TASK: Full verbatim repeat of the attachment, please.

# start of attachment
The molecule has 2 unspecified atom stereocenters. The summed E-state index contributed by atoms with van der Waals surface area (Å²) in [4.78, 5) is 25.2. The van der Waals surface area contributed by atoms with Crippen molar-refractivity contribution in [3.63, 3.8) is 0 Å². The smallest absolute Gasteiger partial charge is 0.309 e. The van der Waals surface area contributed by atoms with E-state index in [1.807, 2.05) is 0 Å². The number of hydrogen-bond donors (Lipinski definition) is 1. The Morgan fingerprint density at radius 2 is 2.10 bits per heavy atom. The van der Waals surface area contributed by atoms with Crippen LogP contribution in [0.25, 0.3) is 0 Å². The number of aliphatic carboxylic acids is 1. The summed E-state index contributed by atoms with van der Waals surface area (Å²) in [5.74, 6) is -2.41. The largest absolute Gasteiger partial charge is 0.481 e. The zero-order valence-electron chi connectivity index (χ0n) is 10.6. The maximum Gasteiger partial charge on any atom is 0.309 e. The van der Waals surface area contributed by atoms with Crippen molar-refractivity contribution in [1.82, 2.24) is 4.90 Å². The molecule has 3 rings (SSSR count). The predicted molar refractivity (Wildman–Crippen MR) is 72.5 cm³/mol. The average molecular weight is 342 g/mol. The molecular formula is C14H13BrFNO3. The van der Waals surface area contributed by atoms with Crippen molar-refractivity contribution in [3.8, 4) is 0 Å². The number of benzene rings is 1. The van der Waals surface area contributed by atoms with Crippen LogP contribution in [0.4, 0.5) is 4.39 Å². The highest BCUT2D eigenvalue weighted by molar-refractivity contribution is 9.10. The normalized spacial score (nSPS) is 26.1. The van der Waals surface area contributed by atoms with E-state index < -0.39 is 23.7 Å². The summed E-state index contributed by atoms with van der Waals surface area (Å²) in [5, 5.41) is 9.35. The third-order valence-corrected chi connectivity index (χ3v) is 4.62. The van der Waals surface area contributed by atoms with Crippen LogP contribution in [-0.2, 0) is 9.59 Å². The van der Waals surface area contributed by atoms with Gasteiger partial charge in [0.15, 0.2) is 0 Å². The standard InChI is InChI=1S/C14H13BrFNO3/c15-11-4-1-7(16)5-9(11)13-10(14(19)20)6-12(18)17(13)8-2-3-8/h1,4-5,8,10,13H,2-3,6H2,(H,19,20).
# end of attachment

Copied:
The molecule has 2 unspecified atom stereocenters. The summed E-state index contributed by atoms with van der Waals surface area (Å²) in [4.78, 5) is 25.2. The van der Waals surface area contributed by atoms with Crippen molar-refractivity contribution in [3.63, 3.8) is 0 Å². The smallest absolute Gasteiger partial charge is 0.309 e. The van der Waals surface area contributed by atoms with E-state index in [1.807, 2.05) is 0 Å². The number of hydrogen-bond donors (Lipinski definition) is 1. The Morgan fingerprint density at radius 2 is 2.10 bits per heavy atom. The van der Waals surface area contributed by atoms with Crippen LogP contribution in [0.25, 0.3) is 0 Å². The number of aliphatic carboxylic acids is 1. The summed E-state index contributed by atoms with van der Waals surface area (Å²) in [5.74, 6) is -2.41. The largest absolute Gasteiger partial charge is 0.481 e. The zero-order valence-electron chi connectivity index (χ0n) is 10.6. The maximum Gasteiger partial charge on any atom is 0.309 e. The van der Waals surface area contributed by atoms with Crippen molar-refractivity contribution in [1.82, 2.24) is 4.90 Å². The molecule has 3 rings (SSSR count). The predicted molar refractivity (Wildman–Crippen MR) is 72.5 cm³/mol. The average molecular weight is 342 g/mol. The molecular formula is C14H13BrFNO3. The van der Waals surface area contributed by atoms with Crippen molar-refractivity contribution in [3.8, 4) is 0 Å². The number of benzene rings is 1. The van der Waals surface area contributed by atoms with Crippen LogP contribution in [0.4, 0.5) is 4.39 Å². The highest BCUT2D eigenvalue weighted by molar-refractivity contribution is 9.10. The normalized spacial score (nSPS) is 26.1. The van der Waals surface area contributed by atoms with E-state index < -0.39 is 23.7 Å². The summed E-state index contributed by atoms with van der Waals surface area (Å²) in [5, 5.41) is 9.35. The third-order valence-corrected chi connectivity index (χ3v) is 4.62. The van der Waals surface area contributed by atoms with Crippen LogP contribution in [-0.2, 0) is 9.59 Å². The van der Waals surface area contributed by atoms with Gasteiger partial charge in [0.15, 0.2) is 0 Å². The standard InChI is InChI=1S/C14H13BrFNO3/c15-11-4-1-7(16)5-9(11)13-10(14(19)20)6-12(18)17(13)8-2-3-8/h1,4-5,8,10,13H,2-3,6H2,(H,19,20).